Martinez v. Schlumberger, Ltd.

Decision Date09 July 2003
Docket NumberNo. 02-20173.,02-20173.
Citation338 F.3d 407
PartiesWilliam MARTINEZ; Frank Ditta; and Lafayette Kirksey, Plaintiffs-Appellants, v. SCHLUMBERGER, LTD.; and Schlumberger Technology Corp., Defendants-Appellees.
CourtU.S. Court of Appeals — Fifth Circuit

Martin A. Shellist (argued), Shellist, Lore & Lazarz, Houston, TX, for Plaintiffs-Appellants.

Tony P. Rosenstein, Katherine Traverse Vukadin (argued), Baker Botts, Houston, TX, for Defendants-Appellees.

Appeal from the United States District Court for the Southern District of Texas.



This case presents the question whether the Employee Retirement Income Security Act of 1974 ("ERISA")1 imposes upon a company that acts as administrator of its employee benefit program a duty to truthfully disclose, upon inquiry from plan participants or beneficiaries, whether it is considering amending the benefit plan. Although the majority of other circuits have already confronted this issue,2 it is one of first impression for our circuit. In line with the majority rule of other circuits, the district court concluded that such a duty does not arise until the company is "seriously considering" a plan change, and granted summary judgment for the defendant employer based on its conclusion that the employer was not seriously considering the plan change at the time the employee plaintiffs inquired about whether the company intended to amend the benefit program. We affirm, although for reasons different from those relied upon by the district court.


William Martinez, Frank Ditta, and Lafayette Kirksey, long-time employees of Schlumberger Ltd. and Schlumberger Technology Corp., collectively "Schlumberger," took early retirement effective July 1, 1998. Prior to July 1, each had asked personnel representatives at Schlumberger whether the company planned to implement an enhanced retirement incentive program, and personnel told them that they knew nothing about a new plan. However, only a month after their retirement, on July 27, 1998, Schlumberger announced a new voluntary early retirement plan, or "VERP," that provided an additional year of salary not included in the old VERP under which the plaintiffs retired. Because they had terminated their employment with Schlumberger prior to July 27, 1998, they were ineligible for the additional benefits of the new VERP.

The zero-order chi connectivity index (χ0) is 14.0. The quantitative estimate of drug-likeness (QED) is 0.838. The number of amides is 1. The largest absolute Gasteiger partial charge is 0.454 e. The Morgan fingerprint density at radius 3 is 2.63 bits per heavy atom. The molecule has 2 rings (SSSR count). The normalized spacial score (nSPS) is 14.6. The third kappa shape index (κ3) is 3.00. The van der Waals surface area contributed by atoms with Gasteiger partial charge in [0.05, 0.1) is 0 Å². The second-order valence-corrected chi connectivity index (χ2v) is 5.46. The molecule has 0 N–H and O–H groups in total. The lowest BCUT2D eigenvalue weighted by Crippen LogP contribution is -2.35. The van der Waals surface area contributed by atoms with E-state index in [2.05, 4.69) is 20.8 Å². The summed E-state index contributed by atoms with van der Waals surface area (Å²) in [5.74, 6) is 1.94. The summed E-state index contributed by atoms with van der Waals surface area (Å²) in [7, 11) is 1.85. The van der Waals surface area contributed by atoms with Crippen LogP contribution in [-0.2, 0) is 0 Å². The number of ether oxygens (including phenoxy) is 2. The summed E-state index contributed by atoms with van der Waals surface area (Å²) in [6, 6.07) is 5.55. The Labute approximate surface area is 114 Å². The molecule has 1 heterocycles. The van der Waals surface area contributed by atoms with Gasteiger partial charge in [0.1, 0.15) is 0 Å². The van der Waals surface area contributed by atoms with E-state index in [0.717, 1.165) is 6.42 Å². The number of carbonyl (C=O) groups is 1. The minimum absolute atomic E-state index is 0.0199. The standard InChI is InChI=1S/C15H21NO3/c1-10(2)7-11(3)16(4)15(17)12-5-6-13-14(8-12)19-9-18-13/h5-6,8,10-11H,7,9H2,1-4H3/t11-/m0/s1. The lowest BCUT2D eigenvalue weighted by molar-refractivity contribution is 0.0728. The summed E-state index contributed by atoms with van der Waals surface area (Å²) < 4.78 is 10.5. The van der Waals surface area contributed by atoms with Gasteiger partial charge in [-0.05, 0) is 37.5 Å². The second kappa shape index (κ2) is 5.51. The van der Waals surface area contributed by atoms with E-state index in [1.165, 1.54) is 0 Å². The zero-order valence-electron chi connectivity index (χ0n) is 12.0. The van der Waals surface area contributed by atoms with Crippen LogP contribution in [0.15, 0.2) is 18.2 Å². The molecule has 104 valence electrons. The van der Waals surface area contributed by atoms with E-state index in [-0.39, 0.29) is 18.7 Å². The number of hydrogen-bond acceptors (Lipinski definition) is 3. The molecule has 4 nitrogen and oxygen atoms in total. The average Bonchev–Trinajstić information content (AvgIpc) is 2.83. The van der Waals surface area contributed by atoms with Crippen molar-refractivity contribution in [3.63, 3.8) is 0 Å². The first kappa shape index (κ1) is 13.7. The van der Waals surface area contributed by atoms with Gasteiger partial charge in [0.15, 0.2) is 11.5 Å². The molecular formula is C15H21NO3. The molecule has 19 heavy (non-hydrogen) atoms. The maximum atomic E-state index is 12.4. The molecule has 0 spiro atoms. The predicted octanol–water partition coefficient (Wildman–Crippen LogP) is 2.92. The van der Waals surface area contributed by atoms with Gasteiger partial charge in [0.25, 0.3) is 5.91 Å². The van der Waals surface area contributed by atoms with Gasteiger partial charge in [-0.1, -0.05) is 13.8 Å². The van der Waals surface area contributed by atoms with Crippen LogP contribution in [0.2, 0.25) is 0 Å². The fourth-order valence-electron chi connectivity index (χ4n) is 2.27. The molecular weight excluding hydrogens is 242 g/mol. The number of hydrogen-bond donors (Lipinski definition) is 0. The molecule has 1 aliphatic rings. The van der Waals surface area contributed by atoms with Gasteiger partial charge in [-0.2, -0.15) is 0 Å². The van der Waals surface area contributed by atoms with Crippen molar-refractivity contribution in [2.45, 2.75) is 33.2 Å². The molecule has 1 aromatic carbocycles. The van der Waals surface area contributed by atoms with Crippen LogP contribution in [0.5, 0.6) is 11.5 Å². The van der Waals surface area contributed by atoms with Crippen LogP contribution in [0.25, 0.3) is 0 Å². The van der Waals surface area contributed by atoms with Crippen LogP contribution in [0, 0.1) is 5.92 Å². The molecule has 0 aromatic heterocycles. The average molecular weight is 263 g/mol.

The plaintiffs sued Schlumberger in Texas state court for fraud, fraudulent inducement, negligence, and gross negligence, alleging that Schlumberger had falsely told each of them that no new VERP was under consideration before they separately elected to take early retirement. Schlumberger removed the suit to federal court and then moved for summary judgment, arguing that ERISA preempted the plaintiffs' claims. The plaintiffs conceded that ERISA preempted their state law causes of action, but argued that the court should construe their claims as alleging breach of fiduciary duty under ERISA.

Considering the suit as one for breach of fiduciary duty, the trial court reasoned that a company need not truthfully disclose the fact that it is considering adopting a plan change unless it is "seriously considering" such a change. This does not occur until three criteria are present: There is (1) a specific proposal (2) that is being discussed for purposes of implementation (3) by senior management with the authority to implement the change. The district court concluded that Schlumberger did not begin seriously considering the plan change until a few weeks after the last of the plaintiffs had inquired about a possible change, and granted summary judgment in Schlumberger's favor.3 The plaintiffs have timely appealed.


We review a grant of summary judgment de novo, applying the same standards as the district court.4 Summary judgment may be granted only if there is no genuine issue as to any material fact and the moving party is entitled to judgment as a matter of law.5 The moving party bears the burden of identifying an absence of evidence to support the nonmoving party's case.6 In determining whether summary judgment is appropriate, we must view all of the evidence introduced and all of the factual inferences from the evidence in a light most favorable to the party opposing the motion, and resolve all reasonable doubts about the facts in favor of the nonmoving party.7


It is well-known that Congress enacted ERISA to protect employees' rights to benefits while also encouraging employers to develop employee benefits programs.8 To that end, ERISA provides a "broad federal regulatory scheme governing the operation of privately sponsored employee benefit plans."9 Its fiduciary duty and reporting and disclosure requirements are crucial components of this scheme.10 In regard to reporting and disclosure, ERISA provides specific rules governing the information that must be provided to participants and beneficiaries as well as to certain government agencies.11